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  A book about the Habsburgs is certainly going to be a thick one. A family with a long history and part of the European history for over 1000 years. In spite of this, Wheatcroft has been able to give an account of the family in just under 300 pages (not including footnotes and timelines). Considering the number of Habsburgs that have passed by during this time span, it is a thorough historical account of their lives and deeds. Some gets a little bit more space and some less, and rightly so. It starts with the first Dukes of Austria, originating from, what is today, south of Switzerland, in 1020 and continues to the last emperor, Karl I who was dethroned in 1919.   I will not even try to make a summary of this interesting family and its input on the history of Europe. As with most ruling dynasties, it is a matter of wars, conquering of land, survival through intrigues, influence as well as personal lives through marriage, children and the fight for survival of the dynasty. As regards t

Classic Club Spin #26

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The Classic Club Spin #26 took place yesterday and gave us # 11. For me, that number is Doctor Zhivago by Boris Pasternak. Since I do not have that book with me where I am now, I will take the next book on the list, which is The Wings of the Dove  by Henry James. A favourite author and a book I wanted to read for some time, so please with that. I hope you all got an interesting book as your number 11. Enjoy!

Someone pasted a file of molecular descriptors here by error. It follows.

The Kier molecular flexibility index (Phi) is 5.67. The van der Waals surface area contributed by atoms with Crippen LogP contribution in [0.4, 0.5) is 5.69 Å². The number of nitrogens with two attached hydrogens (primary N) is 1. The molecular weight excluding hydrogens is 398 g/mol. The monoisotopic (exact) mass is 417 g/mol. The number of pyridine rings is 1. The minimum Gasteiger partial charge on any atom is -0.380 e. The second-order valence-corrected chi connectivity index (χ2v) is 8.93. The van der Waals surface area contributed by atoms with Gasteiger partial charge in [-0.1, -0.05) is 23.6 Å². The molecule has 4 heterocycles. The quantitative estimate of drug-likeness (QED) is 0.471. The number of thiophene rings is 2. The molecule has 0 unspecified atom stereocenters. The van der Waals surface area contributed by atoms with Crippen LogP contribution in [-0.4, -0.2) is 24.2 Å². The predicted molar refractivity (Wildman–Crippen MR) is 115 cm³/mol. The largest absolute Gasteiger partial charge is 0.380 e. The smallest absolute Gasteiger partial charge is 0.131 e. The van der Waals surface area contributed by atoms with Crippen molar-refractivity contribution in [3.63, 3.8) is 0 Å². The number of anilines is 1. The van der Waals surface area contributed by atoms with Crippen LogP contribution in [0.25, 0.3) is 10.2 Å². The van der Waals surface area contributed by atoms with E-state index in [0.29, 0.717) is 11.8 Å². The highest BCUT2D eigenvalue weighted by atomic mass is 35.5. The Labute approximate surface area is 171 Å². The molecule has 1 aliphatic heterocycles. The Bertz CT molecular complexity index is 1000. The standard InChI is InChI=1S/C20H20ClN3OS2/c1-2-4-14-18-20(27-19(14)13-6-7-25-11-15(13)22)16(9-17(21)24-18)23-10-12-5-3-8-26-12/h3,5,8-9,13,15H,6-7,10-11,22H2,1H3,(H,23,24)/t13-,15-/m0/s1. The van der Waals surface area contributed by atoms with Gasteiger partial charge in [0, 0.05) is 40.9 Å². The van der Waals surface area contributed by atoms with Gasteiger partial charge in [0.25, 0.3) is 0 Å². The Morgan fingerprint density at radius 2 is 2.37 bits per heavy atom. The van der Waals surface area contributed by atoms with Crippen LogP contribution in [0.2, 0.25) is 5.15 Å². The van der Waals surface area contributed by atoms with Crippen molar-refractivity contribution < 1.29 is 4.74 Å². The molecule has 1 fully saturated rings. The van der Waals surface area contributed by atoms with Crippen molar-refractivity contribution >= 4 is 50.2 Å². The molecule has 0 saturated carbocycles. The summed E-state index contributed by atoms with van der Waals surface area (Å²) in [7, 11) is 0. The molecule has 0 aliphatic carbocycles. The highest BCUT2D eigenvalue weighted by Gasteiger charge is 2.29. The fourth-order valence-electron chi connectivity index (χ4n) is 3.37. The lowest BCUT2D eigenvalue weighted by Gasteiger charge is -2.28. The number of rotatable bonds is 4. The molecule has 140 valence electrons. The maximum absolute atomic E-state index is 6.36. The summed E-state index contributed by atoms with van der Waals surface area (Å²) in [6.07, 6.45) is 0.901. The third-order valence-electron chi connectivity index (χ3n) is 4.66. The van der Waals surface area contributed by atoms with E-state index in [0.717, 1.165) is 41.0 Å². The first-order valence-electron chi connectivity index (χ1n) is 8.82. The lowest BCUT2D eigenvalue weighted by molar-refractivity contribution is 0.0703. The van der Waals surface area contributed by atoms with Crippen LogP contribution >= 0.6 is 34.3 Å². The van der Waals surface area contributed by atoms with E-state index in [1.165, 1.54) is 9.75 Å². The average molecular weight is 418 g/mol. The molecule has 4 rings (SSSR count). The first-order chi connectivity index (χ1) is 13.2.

Book beginnings on Fridays and The Friday 56

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It is some time since I posted here on two of my favourite memes or challenges, but now it is time. I recently read W. Somerset Maugham's The Moon and Sixpence  which I found wonderful. These memes are hosted by Rose City Reader and Freda's Voice. Book Beginnings on Fridays hosted by Rose City Reader I confess that when First I made acquaintance with Charles Strickland I never for a moment discerned that there was in him anything out of the ordinary. The Friday 56 hosted by Freda's Voice I had said all I had to say on the subject that had brought me to Paris, and though I felt it din a manner treacherous to Mrs. Strickland not to pursue it, I could not struggle against his indifference. It requires the feminine temperament to repeat the same thing three times with unabated zest.   Do we discern a little bit of sexism in the last sentence? A wonderful book, my review under link above. 

Eleanor Marx by Rachel Holmes

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  I finally got to reading this book, thanks to the challenge The Unread Shelf  hosted by Whitney Conard. An excellent challenge how to lower your TBRs and how to sort out what to read. One of the ways to read from your shelves is to take a book according to the monthly theme. The theme for March was - 'A book you bought on a trip'. I bought this book on a trip to London some years ago. I then visited the beautiful Highgate Cemetery where, among others, Karl Marx is buried. I found the book in the little shop at the entrance. I did not know anything about Eleanor Marx, or much about the Marx family. Marx's ideas I think most are familiar with, even if they have been somewhat distorted through the years. Eleanor was the favourite daughter of Marx and she started helping him with research early on. She only had basic schooling, so she turned into a autodidactic. Highly intelligent she had a interest, not only in politics, but also in literature (she worked also as a translato

Classic Club Spin #26